3 new, futuristic cellular sensations
Coffee refuels us during a long day of meetings, but what about our phones? They get drained, too. Attendees often leave chargers in their hotel rooms or struggle to find an unoccupied power outlet. Expectations have evolved to the point where meeting planners must provide sufficient charging stations with cords included. Phones even lock onto some of them, to discourage sticky fingers. While traditional charging stations remain relevant, emerging technologies offer alternate ways to juice up batteries—and some of them are so innovative that Apple’s forthcoming wireless charging mat, AirPower, may have a run for its money.
Fitness-conscious employees are opting for treadmill desks to walk as they work. Now, they can use kinetic energy to charge their cellphones as they wait for a flight or attend a conference. This month, Indianapolis International Airport (IND) will expand its popular stationary workout bike hubs to three locations in its terminals. These WeWatt cycle kiosks are the brainchild of a Belgian company and can be found in other domestic airports, including Long Beach Airport (LGB) in California and Flagstaff Pulliam Airport (FLO) in Arizona, as well as international airports. Kiosks and hubs can also be installed at universities, shopping malls, conference centers and outdoors.
An Oakland, California-based company, Rock the Bike, has a similar product for meeting professionals to rent for conferences. The bikes’ wheels can be branded and are powerful enough to not only charge cell phones, but also blend smoothies, provide power to a deejay booth and churn ice cream.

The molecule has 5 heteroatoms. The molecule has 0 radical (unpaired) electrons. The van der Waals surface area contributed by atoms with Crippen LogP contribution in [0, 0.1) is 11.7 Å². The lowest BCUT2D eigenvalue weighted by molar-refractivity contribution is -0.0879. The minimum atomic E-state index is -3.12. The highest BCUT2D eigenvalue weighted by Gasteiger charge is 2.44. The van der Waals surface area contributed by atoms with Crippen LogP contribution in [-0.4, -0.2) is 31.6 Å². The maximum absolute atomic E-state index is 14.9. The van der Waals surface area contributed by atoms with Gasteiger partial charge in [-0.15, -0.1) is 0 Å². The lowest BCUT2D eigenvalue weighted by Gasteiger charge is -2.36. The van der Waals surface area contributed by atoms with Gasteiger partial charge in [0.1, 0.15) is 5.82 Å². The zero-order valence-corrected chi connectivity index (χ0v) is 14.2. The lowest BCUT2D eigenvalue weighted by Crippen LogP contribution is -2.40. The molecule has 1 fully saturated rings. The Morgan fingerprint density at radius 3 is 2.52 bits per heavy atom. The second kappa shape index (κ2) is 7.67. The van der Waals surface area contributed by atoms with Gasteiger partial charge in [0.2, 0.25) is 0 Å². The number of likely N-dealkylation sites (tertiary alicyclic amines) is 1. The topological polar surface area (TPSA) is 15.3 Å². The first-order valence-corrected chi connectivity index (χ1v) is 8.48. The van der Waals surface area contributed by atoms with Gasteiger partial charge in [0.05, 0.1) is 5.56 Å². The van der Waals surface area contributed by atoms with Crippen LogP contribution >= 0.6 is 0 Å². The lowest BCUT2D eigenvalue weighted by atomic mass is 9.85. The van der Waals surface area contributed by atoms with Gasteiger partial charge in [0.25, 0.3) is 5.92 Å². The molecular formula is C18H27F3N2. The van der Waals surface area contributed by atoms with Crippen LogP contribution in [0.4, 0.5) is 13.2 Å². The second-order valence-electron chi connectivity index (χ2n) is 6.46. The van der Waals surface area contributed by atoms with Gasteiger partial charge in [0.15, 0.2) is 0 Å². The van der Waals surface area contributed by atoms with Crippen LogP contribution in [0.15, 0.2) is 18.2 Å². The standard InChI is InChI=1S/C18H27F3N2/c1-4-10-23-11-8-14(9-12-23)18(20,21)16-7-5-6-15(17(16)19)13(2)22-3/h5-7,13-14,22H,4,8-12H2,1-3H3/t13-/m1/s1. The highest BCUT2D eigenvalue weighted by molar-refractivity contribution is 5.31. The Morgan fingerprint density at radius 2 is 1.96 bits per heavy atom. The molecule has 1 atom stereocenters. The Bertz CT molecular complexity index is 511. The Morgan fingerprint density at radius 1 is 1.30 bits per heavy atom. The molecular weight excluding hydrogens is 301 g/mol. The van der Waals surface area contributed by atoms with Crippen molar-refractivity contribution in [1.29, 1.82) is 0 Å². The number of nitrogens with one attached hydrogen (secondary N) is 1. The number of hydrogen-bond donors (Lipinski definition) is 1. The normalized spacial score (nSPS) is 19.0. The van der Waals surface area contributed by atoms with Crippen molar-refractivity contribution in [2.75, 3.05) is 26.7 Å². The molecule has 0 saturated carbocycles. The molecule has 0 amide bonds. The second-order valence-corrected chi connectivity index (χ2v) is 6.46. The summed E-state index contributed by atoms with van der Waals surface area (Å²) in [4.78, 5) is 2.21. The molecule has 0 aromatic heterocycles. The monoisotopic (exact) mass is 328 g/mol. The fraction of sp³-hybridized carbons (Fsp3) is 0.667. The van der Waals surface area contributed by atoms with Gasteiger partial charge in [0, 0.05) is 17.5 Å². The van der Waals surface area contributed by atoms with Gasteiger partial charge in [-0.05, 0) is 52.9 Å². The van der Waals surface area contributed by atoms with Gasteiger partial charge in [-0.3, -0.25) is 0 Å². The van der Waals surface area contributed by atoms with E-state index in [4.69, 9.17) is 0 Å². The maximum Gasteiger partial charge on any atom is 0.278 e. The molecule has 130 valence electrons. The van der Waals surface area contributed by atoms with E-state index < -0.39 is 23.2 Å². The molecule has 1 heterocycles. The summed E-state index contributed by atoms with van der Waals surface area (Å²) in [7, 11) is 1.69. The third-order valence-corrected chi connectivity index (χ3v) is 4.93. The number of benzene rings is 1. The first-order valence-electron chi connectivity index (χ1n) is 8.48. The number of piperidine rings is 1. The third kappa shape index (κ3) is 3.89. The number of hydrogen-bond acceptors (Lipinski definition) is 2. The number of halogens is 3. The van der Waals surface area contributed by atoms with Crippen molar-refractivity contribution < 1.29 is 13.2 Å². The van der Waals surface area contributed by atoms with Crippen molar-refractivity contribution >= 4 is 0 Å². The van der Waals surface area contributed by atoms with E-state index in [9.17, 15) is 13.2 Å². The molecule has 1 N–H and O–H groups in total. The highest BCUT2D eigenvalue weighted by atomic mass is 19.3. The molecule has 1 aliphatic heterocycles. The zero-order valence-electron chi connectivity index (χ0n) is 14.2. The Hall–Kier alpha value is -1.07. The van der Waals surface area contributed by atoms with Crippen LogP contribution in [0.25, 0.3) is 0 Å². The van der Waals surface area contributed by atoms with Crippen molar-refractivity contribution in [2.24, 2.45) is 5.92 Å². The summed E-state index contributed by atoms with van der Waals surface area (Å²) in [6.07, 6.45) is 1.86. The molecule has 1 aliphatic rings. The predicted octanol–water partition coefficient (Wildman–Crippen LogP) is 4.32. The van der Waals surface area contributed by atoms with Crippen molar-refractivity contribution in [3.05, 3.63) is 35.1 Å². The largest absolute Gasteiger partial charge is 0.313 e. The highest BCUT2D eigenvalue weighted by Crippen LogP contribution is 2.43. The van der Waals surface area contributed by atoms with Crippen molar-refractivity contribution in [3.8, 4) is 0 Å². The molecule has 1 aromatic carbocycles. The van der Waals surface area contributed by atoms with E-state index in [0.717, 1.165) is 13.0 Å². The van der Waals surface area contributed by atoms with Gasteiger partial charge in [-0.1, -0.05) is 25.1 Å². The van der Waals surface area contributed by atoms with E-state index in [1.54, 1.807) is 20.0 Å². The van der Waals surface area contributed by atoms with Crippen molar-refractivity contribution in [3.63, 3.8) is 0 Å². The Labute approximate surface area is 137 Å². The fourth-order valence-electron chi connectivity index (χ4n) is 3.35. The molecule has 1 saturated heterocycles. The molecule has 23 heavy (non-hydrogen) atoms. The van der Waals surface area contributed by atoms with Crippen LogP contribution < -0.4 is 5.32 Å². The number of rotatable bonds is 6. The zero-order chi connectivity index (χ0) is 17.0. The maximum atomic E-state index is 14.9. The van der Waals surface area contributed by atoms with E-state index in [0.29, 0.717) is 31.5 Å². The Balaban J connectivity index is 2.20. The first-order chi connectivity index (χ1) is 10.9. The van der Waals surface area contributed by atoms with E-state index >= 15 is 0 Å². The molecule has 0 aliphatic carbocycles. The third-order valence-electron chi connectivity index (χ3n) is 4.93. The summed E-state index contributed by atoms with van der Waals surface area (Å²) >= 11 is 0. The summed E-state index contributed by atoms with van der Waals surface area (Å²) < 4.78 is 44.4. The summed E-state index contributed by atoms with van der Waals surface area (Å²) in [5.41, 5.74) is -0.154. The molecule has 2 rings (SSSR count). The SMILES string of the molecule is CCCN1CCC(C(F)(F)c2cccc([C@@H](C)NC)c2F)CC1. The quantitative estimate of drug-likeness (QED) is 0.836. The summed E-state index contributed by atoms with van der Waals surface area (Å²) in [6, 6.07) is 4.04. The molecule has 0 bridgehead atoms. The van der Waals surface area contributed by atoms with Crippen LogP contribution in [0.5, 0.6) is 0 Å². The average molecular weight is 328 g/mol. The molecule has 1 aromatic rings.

Cry Me a 100 Percent Charge
Can you cry on demand? Or, do you need a visual aid—a heartbreaking photo, say—for the waterworks to begin? Or a hysterical joke? Regardless, soon you may be able to put teardrops to work, charging your cellphone.
Questions must be flooding your brain. This technology is based on a fascinating finding recently unearthed by scientists at Bernal Institute, University of Limerick, in Ireland. They demonstrated that energy can be created by applying pressure to a protein—lysozyme crystals—contained in tears. The term used to describe this phenomenon is “direct piezoelectricity.” This ground-breaking discovery may one day be applied to generating power to charge a mobile phone. Stay tuned.
Give Pee a Chance
We already know that urine contains a lot of helpful health information doctors use for diagnostics. British scientists have also developed a way to convert pee into energy—to power electronics, such as cellphones. Back in July 2013, Ioannis Ieropoulos, researcher at University of the West of England Bristol, announced that a microbial fuel cell can be used to convert human excretion into electricity. Since his initial discovery, which could only partially charge a phone, the experiment has come a long way. By July 2016, the science behind this method could create enough power to give a phone three hours of talk time after charging for six hours. To do this, it requires the amount of urine produced in a single bathroom trip.
Pee Power urinals returned to the Glastonbury Festival for the third year in June 2017, this time to provide power to display screens. The “Urine-tricity” project is funded in part by the Bill and Melinda Gates Foundation. Stay hydrated, drink up and make the most of your bathroom breaks. Please remember to wash your hands… and phones.